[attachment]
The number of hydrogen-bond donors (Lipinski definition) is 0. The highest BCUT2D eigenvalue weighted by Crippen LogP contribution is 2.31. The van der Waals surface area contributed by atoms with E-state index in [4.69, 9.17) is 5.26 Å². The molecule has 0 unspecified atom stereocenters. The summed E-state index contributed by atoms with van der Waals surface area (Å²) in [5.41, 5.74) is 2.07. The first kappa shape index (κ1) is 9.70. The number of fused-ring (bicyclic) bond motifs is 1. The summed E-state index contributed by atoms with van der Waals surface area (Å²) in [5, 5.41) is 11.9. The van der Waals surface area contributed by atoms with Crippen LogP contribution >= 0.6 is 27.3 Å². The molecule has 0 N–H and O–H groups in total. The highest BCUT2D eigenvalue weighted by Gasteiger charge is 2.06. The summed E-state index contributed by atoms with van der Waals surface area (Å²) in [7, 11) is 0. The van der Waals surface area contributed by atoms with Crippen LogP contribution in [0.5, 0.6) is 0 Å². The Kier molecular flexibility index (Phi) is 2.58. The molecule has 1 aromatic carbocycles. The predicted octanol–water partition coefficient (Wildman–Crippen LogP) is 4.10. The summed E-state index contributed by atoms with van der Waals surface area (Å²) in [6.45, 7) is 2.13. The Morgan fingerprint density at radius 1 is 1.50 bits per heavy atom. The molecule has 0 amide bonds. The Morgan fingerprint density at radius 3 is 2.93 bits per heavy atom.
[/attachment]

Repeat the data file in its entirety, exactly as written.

The number of hydrogen-bond donors (Lipinski definition) is 0. The highest BCUT2D eigenvalue weighted by Crippen LogP contribution is 2.31. The van der Waals surface area contributed by atoms with E-state index in [4.69, 9.17) is 5.26 Å². The molecule has 0 unspecified atom stereocenters. The summed E-state index contributed by atoms with van der Waals surface area (Å²) in [5.41, 5.74) is 2.07. The first kappa shape index (κ1) is 9.70. The number of fused-ring (bicyclic) bond motifs is 1. The summed E-state index contributed by atoms with van der Waals surface area (Å²) in [5, 5.41) is 11.9. The van der Waals surface area contributed by atoms with Crippen LogP contribution >= 0.6 is 27.3 Å². The molecule has 0 N–H and O–H groups in total. The highest BCUT2D eigenvalue weighted by Gasteiger charge is 2.06. The summed E-state index contributed by atoms with van der Waals surface area (Å²) in [7, 11) is 0. The van der Waals surface area contributed by atoms with Crippen LogP contribution in [0.5, 0.6) is 0 Å². The Kier molecular flexibility index (Phi) is 2.58. The molecule has 1 aromatic carbocycles. The predicted octanol–water partition coefficient (Wildman–Crippen LogP) is 4.10. The summed E-state index contributed by atoms with van der Waals surface area (Å²) in [6.45, 7) is 2.13. The Morgan fingerprint density at radius 1 is 1.50 bits per heavy atom. The molecule has 0 amide bonds. The Morgan fingerprint density at radius 3 is 2.93 bits per heavy atom.